Japan on Monday posted its first factory output expansion in three months, official data showed, offering some rare good news after a string of weak figures threw cold water on recovery hopes.
The upbeat figures -- a 3.7 percent rise on-month in January -- comes as investors look for clues about the state of the world's number three economy.
Disappointing inflation numbers last week stirred speculation the Bank of Japan will have to unleash more monetary easing to boost prices and growth.
Japanese businesses have remained cautious over investing in their businesses and offering significant wage increases, citing the uncertain outlook.
The once-powerhouse economy shrank in the October-December period, Japan's second quarterly contraction in 2015.
The bad news stretched into January when the country swung back into a trade deficit as exports to key market China plunged, dealing another blow to Prime Minister Shinzo Abe's bid to kick-start the economy.
"It's sign that production is improving, albeit at a slow pace," Hidenobu Tokuda, senior economist of Mizuho Research Institute, said of the industrial production figures.
"But the export trend is still not very strong given the downside risks for the global economy... If the US economy picks up, that will help Japanese exports."
Slowing global growth, particularly in number two economy China, and a slump in oil prices have seen financial markets suffer one of their worst starts to the year in living memory.
Some predicted Japan's positive industrial production figures will not last, as separate data Monday showed retail sales fell slightly more than expected last month.
"The rebound in industrial production in January is unlikely to assuage concerns about the health of Japan's economy," Marcel Thieliant from research house Capital Economics said in a commentary.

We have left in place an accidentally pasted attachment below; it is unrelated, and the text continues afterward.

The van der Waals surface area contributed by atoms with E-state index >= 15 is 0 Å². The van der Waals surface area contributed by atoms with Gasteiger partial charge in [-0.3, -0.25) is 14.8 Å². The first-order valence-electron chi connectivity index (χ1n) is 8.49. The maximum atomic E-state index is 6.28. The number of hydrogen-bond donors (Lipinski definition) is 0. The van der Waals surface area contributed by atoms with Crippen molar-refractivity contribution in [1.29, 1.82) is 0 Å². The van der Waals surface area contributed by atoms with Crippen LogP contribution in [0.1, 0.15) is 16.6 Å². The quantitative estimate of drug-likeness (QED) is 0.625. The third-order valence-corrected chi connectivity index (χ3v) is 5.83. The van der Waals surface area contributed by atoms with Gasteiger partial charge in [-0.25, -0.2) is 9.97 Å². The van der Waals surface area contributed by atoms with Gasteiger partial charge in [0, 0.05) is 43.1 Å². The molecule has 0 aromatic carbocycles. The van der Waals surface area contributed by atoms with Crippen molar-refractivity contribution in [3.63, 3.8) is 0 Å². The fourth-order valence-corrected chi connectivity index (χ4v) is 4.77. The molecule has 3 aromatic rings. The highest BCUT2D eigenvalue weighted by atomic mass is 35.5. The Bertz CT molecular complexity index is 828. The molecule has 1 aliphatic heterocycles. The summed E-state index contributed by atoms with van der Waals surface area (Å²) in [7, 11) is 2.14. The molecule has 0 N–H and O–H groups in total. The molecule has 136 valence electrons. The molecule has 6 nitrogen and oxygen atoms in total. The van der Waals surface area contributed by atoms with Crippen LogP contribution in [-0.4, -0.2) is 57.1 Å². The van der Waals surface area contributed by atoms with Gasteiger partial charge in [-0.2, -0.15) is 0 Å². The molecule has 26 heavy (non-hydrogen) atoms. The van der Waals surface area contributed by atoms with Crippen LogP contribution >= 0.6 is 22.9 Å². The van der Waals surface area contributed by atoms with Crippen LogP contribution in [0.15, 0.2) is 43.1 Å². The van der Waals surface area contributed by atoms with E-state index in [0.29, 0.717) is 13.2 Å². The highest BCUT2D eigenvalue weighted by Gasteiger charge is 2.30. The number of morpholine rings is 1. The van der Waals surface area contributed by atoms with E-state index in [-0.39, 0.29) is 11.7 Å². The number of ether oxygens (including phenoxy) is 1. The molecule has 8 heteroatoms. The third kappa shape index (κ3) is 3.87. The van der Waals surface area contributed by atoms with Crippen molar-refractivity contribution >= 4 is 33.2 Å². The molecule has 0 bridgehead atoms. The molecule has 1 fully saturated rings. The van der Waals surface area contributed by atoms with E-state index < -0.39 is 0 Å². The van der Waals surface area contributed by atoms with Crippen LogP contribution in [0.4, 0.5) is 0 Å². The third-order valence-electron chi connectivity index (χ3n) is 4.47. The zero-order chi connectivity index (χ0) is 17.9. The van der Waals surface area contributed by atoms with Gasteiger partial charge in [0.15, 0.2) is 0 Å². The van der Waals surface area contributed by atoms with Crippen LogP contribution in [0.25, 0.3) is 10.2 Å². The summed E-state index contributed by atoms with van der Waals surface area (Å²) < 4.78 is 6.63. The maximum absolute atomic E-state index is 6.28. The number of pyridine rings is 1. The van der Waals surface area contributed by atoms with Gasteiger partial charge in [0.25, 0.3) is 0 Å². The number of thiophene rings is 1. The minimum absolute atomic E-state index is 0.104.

"This jump in activity should be reversed soon."
Last month, central bank policymakers shocked markets by resorting to an unprecedented negative interest rate policy, which aims to boost lending by penalising banks for storing excess reserves in the BoJ.
The move was widely panned as a desperate bid to counter Japan's slowdown after earlier monetary easing efforts failed to cement a sustained recovery in the economy.
With his growth programme limping along and the BoJ struggling to hit an ambitious two-percent inflation target, Abe must decide whether to follow through with another sales tax hike next year.
The rise is seen as crucial to containing Japan's massive national debt, but it could dent consumer spending and hurt an already fragile economy. A consumption tax hike in 2014 pushed Japan into a brief recession.
Abe's programme was also shaken by the bloodbath on equity markets at the start of this year and a resurgent yen, which threatened to dent companies' overseas profits.
A poll published on Monday by the leading Nikkei business daily found 50 percent of voters do not approve of Abe's growth plans, against 31 percent who are in favour.
That is the largest percentage of naysayers since February last year.